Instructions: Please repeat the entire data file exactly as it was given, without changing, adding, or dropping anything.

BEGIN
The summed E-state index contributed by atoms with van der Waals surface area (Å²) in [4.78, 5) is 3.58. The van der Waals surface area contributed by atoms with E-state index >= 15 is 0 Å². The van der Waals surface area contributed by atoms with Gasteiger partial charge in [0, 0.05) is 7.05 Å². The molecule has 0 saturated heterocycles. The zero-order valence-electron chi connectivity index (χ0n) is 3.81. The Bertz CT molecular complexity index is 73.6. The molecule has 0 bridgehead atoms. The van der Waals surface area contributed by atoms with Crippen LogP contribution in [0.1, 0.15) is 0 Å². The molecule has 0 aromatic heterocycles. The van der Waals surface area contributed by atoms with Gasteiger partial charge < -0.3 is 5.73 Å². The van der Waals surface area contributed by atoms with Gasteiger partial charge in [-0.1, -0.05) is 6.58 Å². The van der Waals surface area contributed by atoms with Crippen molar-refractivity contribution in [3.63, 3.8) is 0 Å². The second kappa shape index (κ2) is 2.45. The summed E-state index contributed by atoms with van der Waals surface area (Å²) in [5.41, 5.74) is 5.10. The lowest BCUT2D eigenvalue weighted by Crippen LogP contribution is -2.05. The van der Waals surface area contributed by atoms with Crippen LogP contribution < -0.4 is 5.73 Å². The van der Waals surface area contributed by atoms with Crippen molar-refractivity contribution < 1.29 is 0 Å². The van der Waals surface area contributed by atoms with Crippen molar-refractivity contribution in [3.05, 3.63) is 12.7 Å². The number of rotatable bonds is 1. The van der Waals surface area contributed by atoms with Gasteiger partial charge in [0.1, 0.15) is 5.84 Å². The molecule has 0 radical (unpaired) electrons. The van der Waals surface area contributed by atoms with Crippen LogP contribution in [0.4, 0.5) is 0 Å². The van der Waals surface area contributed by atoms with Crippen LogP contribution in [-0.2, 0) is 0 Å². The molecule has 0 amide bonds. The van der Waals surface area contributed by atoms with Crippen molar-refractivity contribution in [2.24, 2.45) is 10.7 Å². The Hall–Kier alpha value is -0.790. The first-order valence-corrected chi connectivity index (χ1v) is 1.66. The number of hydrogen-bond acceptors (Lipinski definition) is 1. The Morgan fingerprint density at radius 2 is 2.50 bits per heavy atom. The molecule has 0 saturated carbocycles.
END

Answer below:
The summed E-state index contributed by atoms with van der Waals surface area (Å²) in [4.78, 5) is 3.58. The van der Waals surface area contributed by atoms with E-state index >= 15 is 0 Å². The van der Waals surface area contributed by atoms with Gasteiger partial charge in [0, 0.05) is 7.05 Å². The molecule has 0 saturated heterocycles. The zero-order valence-electron chi connectivity index (χ0n) is 3.81. The Bertz CT molecular complexity index is 73.6. The molecule has 0 bridgehead atoms. The van der Waals surface area contributed by atoms with Crippen LogP contribution in [0.1, 0.15) is 0 Å². The molecule has 0 aromatic heterocycles. The van der Waals surface area contributed by atoms with Gasteiger partial charge < -0.3 is 5.73 Å². The van der Waals surface area contributed by atoms with Gasteiger partial charge in [-0.1, -0.05) is 6.58 Å². The van der Waals surface area contributed by atoms with Crippen molar-refractivity contribution in [3.63, 3.8) is 0 Å². The second kappa shape index (κ2) is 2.45. The summed E-state index contributed by atoms with van der Waals surface area (Å²) in [5.41, 5.74) is 5.10. The lowest BCUT2D eigenvalue weighted by Crippen LogP contribution is -2.05. The van der Waals surface area contributed by atoms with Crippen LogP contribution < -0.4 is 5.73 Å². The van der Waals surface area contributed by atoms with Crippen molar-refractivity contribution < 1.29 is 0 Å². The van der Waals surface area contributed by atoms with Crippen molar-refractivity contribution in [3.05, 3.63) is 12.7 Å². The number of rotatable bonds is 1. The van der Waals surface area contributed by atoms with Gasteiger partial charge in [0.1, 0.15) is 5.84 Å². The molecule has 0 radical (unpaired) electrons. The van der Waals surface area contributed by atoms with Crippen LogP contribution in [0.4, 0.5) is 0 Å². The van der Waals surface area contributed by atoms with Crippen LogP contribution in [-0.2, 0) is 0 Å². The molecule has 0 amide bonds. The van der Waals surface area contributed by atoms with Crippen molar-refractivity contribution in [2.24, 2.45) is 10.7 Å². The Hall–Kier alpha value is -0.790. The first-order valence-corrected chi connectivity index (χ1v) is 1.66. The number of hydrogen-bond acceptors (Lipinski definition) is 1. The Morgan fingerprint density at radius 2 is 2.50 bits per heavy atom. The molecule has 0 saturated carbocycles.